Living Waters

Living Waters at Good Shepherd Hayesville, NC

Today’s Lenten readings are about living, healing waters and Jesus’ power to heal a man who had been ill for 38 years. Lenten scriptures and Lenten practice promote healing.
When I read Ezekiel and the graphic description of the healing waters which flow from the Temple, my mind’s eye goes to the Healing Waters fountain that flows forth in front of Good Shepherd Episcopal Church in Hayesville, NC. Our Order of St. Luke chapter is named the River of Healing Chapter and aptly so as healing waters flow forth in and from the church community.
Stay with the graphic description. The Son of Man—Ezekiel–returns to the Temple to led by the Spirit to the east gate where the water is shallow and is flowing gently with a faint bubbling sound. In the heat of the day the water smells so fresh. The cool water caresses  and soothes the tired legs of the prophet. As Ezekiel is led further downstream, the water comes above his ankles to his knees. We can imagine that now the water is gurgling and rushing forth as it glides over rocks. The fine mist effervescing from the stream cools the face. Then, with the next measurement, the water is too deep to cross without swimming. By now the water is roaring loudly and the foam that comes from water crashing into rocks fills the air. The surging water massages the legs of the prophet. I think of the waters of justice now roaring like a mighty stream.
Picture the green, towering, healthy fruit trees which line the banks. The living waters nurture the trees into life as water rises through the roots and goes to the very top branches. The rising mists give more nourishment to the leaves making them waxy deep green.The fragrant smell of fruit fills the air and whets the taste buds. The fruit nourishes the body and medicine from the bark and leaves heal. Healing water, healing trees—nature created by the Living One nurturing us into life. Sit on the bank of the river with the prophet and the guiding Spirit and see the greenery and the fruit. Pluck a juicy pear  or pomegranate from a bough and taste the sweet, juicy pulpy flesh. Chew the fruit slowly and savor the taste. Listen to the roaring waters. Rest healed in the presence of the prophet and the Spirit.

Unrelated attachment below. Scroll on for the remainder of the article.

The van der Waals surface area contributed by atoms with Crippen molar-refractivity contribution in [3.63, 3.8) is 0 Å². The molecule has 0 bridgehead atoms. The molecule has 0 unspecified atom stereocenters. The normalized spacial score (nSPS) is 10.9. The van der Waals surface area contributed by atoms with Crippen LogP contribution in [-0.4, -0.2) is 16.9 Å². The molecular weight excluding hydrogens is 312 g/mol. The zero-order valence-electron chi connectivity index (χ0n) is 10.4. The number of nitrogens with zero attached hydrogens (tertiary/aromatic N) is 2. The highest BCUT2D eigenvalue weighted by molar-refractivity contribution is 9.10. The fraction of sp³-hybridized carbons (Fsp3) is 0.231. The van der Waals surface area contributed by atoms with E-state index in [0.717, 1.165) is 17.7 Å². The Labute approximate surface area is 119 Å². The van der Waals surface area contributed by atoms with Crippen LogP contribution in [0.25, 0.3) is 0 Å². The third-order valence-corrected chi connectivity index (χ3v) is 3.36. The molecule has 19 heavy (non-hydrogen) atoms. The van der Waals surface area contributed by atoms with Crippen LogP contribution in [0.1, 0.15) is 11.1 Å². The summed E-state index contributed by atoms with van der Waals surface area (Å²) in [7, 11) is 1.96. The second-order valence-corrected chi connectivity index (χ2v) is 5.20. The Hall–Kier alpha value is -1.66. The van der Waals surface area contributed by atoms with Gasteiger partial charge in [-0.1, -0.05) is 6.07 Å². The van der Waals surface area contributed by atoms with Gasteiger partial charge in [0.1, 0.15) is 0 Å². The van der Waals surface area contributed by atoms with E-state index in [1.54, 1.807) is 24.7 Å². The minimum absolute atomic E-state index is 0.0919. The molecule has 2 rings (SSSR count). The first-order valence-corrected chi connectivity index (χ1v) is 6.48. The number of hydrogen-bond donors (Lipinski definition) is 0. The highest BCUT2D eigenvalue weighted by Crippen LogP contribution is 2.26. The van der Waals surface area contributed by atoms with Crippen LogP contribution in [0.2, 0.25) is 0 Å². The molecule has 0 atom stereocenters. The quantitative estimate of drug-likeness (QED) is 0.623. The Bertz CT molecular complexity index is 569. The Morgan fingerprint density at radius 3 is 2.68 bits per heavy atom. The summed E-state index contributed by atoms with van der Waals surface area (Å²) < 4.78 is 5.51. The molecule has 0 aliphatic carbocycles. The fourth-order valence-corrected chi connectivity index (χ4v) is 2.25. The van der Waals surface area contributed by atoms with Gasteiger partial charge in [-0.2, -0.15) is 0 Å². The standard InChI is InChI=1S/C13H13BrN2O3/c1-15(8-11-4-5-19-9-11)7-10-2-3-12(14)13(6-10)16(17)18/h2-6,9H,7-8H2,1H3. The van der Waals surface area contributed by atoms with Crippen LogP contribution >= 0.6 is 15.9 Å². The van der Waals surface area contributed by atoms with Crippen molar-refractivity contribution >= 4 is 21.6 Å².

Maybe the water flowing forth comes from what was called in Jesus’ day the Pool of Bethesda. Jesus could have carried the sick man to the pool the next time the water bubbled but he did not. John’s community wants us to realize something else. Jesus the Christ, the Son of Man, has within his very person the healing power of the Living One. He simply commands the man to get up and walk—healing, encouraging words of life. This reflects the Johannine community’s faith experience of the Risen Christ. Jesus had to die so that the Christ could arise. Jesus then, Christ now.
By this time the Jesus Movement has parted company with the Judeans and the community wants to engage in polemic. The “Jews” want to take Jesus out because he healed on the Sabbath. Remember, if you could get your ox out of a ditch on the Sabbath, why could you not heal someone? This is pure polemic which fueled centuries of violent antisemitism. As such it would  not survive a critical examination on Scopes. The Romans crucified Jesus because he did far more than heal people on the Sabbath. He challenged the oppressive structures—structures which extracted everything from the 99% to support the bloated lifestyles of the 1%. The 1% would include some religious leader who were also overtaxing the common folks with onerous tithes; however, many of the Jews/Judeans found themselves in the 99%. Read on in John because the intrigue among the religious leaders, the healed man, the parents of the man, and Jesus is quite a scenario. Who wants to be identifies with the troublemaker from the boondocks of Galilee? [Note that scholars are divided over whether the Second Testament should read Jews or Judeans. There are cogent arguments for both translations which we need not go into here.]
The Enlightenment and much of modern science pooh poos miraculous or unexplained healing. Yet people still report their experiences of being healed by the Living One. God’s care for the sick and miserable surely did not stop in 33CE. Scientists have to let God be God. While we cannot subscribe to the old cosmology which has God dwelling above the dome of the sky and occasionally coming down to intervene, we can experience the power that is at work in the cosmos since creation flared forth from the Living One. The power is a Presence that helps us to be more than what we are. The response of surrender unleashes immense power in out lives.
Why should we be uncomfortable with things we cannot explain? We have moved away from religion as an explanation about how things work to an understanding of religion as it gives meaning to our lives. What is the meaning of God and how does it affect the way I try to live an authentic life of faith? Yes, God as defined by ontological dogma from on high is dead. Today, fortunately, we encounter the Living One who breathes meaning and purpose into our lives. Authentic life—religious or otherwise—is lived in community. We do have the power to send forth healing and to invoke healing for others. If it works for us, if it has meaning for us, then it works. It is. Healing is real.
All we have to do is rest individually and corporately in the Living One. When we are present to the Living One, we are resting in life flowing like a river from the care and compassion of the Living God who is ever nurturing us into fuller life—I have come that you might have life and have life in abundance. I have come that you might have everything you need including healing.

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